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May 12 — Forestry groups asked federal appellate judges to rehear a lawsuit that struck down a temporary greenhouse gas permitting exemption for facilities burning biomass.
Rehearing is warranted after a recent U.S. Supreme Court decision limited the scope of the EPA's prevention of significant deterioration permitting program for greenhouse gases, the forestry groups told the U.S. Court of Appeals for the District of Columbia Circuit in a May 11 petition for rehearing.
The groups are asking that the same three-judge panel that overturned an EPA rule that temporarily deferred requirements that industrial sources burning biomass obtain permits for their emissions rehear the case.
Rehearing was requested by the American Forest & Paper Association, the American Wood Council, the Biomass Power Association, the Corn Refiners Association, the Florida Sugar Industry, the National Alliance of Forest Owners, the National Oilseed Processors Association, the Renewable Fuels Association, the Rubber Manufacturers Association, the Treated Wood Council and the Utility Air Regulatory Group.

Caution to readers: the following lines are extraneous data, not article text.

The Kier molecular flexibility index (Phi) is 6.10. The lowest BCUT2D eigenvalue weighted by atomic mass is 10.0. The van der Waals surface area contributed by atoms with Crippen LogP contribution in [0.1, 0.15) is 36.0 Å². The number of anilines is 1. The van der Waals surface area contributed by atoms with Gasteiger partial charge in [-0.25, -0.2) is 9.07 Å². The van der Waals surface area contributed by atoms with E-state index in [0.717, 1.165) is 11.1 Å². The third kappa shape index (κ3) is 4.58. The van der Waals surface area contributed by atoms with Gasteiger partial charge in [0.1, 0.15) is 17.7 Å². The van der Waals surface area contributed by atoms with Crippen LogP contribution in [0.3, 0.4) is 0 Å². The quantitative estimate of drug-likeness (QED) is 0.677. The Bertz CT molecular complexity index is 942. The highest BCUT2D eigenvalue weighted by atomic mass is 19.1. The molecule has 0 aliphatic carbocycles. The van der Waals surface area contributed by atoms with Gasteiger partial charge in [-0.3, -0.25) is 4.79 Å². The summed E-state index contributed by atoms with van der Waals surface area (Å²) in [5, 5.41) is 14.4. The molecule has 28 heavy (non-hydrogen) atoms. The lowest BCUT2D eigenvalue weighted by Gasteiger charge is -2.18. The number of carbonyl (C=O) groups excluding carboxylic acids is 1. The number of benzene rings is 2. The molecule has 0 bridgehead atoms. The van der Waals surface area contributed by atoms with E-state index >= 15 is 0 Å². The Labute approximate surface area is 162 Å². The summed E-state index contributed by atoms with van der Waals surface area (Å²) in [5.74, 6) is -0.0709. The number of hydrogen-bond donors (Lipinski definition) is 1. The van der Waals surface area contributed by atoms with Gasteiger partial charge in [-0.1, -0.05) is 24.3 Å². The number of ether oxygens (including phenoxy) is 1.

The D.C. Circuit overturned the exemption rule in 2013 after determining the EPA had failed to develop a record to support its decision to exempt sources burning biomass from the permitting requirements while the agency evaluated how to treat biogenic carbon emissions under its permitting policy (Ctr. for Biological Diversity v. EPA, 722 F.3d 401, 76 ERC 2210, 2013 BL 186172 (D.C. Cir. 2013) ).
The case was heard by Judges David Tatel and Brett Kavanaugh, who struck down the exemption rule, and by Judge Karen Henderson, who dissented.
The court should rehear the case to determine whether any legal issues remain to be resolved after the Supreme Court held that only those industrial facilities that trigger prevention of significant deterioration permitting requirements for emissions of conventional air pollutants would be required to permit their greenhouse gases (Util. Air Regulatory Grp. v. EPA, 134 S.Ct. 2427, 78 ERC 1585, 2014 BL 172973 (U.S. 2014) ).
The forestry groups also argued that the D.C. Circuit should have given the EPA an opportunity to revise its permitting exemption rule rather than vacating it.
The EPA has been developing an accounting framework to address the climate change impacts of biogenic carbon emissions. The current draft of the framework is being reviewed by the agency's Science Advisory Board.
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